The Struggle for the Indo-Pacific: In Search of Shangri-La

By Roncevert Ganan Almond

The approach into Nepal’s Tribhuvan International Airport requires carefully navigating the encompassing mountains, some rising nearly 10,000 feet. At altitude, Kathmandu’s magnificent pagodas, stupas and palaces are lost amidst a maze of haphazard multicolored tenements, the flowering cover of the developing world. Mount Everest, named for the former surveyor general of India, hovers, white in the near distance. As always, China is over the horizon – and in the market.

Billions of Dollars Wasted on a Fight Which We Should Have Won: The secret story of how America lost the drug war with the Taliban

Josh Meyer

As Afghanistan edged ever closer to becoming a narco-state five years ago, a team of veteran U.S. officials in Kabul presented the Obama administration with a detailed plan to use U.S. courts to prosecute the Taliban commanders and allied drug lords who supplied more than 90 percent of the world’s heroin — including a growing amount fueling the nascent opioid crisis in the United States. The plan, according to its authors, was both a way of halting the ruinous spread of narcotics around the world and a new — and urgent — approach to confronting ongoing frustrations with the Taliban, whose drug profits were financing the growing insurgency and killing American troops. But the Obama administration’s deputy chief of mission in Kabul, citing political concerns, ordered the plan to be shelved, according to a POLITICO investigation.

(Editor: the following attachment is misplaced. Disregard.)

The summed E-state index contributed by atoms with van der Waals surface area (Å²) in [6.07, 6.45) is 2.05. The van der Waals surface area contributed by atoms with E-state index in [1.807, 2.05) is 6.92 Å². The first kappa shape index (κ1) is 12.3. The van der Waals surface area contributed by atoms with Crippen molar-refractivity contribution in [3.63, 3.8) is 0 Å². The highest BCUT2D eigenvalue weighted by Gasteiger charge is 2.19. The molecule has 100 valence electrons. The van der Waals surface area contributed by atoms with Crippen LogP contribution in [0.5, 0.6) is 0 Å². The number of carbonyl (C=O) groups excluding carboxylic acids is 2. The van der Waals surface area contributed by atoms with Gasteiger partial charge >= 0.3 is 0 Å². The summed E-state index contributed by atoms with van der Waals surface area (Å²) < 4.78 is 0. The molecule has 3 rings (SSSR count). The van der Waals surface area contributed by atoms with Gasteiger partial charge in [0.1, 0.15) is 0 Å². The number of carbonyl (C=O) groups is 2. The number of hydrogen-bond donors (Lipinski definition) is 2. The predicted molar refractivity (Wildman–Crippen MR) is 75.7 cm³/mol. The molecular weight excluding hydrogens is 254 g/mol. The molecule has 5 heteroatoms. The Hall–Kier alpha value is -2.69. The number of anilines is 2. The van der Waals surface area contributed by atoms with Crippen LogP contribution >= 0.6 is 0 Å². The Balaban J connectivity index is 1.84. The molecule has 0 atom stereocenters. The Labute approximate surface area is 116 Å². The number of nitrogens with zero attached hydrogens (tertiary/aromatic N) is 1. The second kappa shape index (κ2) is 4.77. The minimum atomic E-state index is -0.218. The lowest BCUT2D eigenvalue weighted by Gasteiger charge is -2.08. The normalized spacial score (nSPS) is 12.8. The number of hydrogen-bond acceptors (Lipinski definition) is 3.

The U.S. Mission in Afghanistan Is Not Making Us Safer—It’s Time to Bring It to an End

by Daniel L. Davis

At his confirmation hearing to be the 17 th U.S. Commander in Afghanistan, Lt. Gen. Austin Miller told senators he could not say when the war would end, but claimed the mission “is about protecting U.S. citizens,” by preventing Afghanistan from being used as a platform to attack America. The obvious reality, however, is that the mission has nothing to do with that goal. As someone who served two combat tours in Afghanistan, it is especially difficult to watch as Lt. Gen. Miller follows the seemingly identical script used by the parade of generals who have preceded him. All claim we have to “win” in Afghanistan, because if we don’t, they imply, we’ll suffer another orchestrated attack on the homeland. These claims rest on two assumptions, both of which are demonstrably false.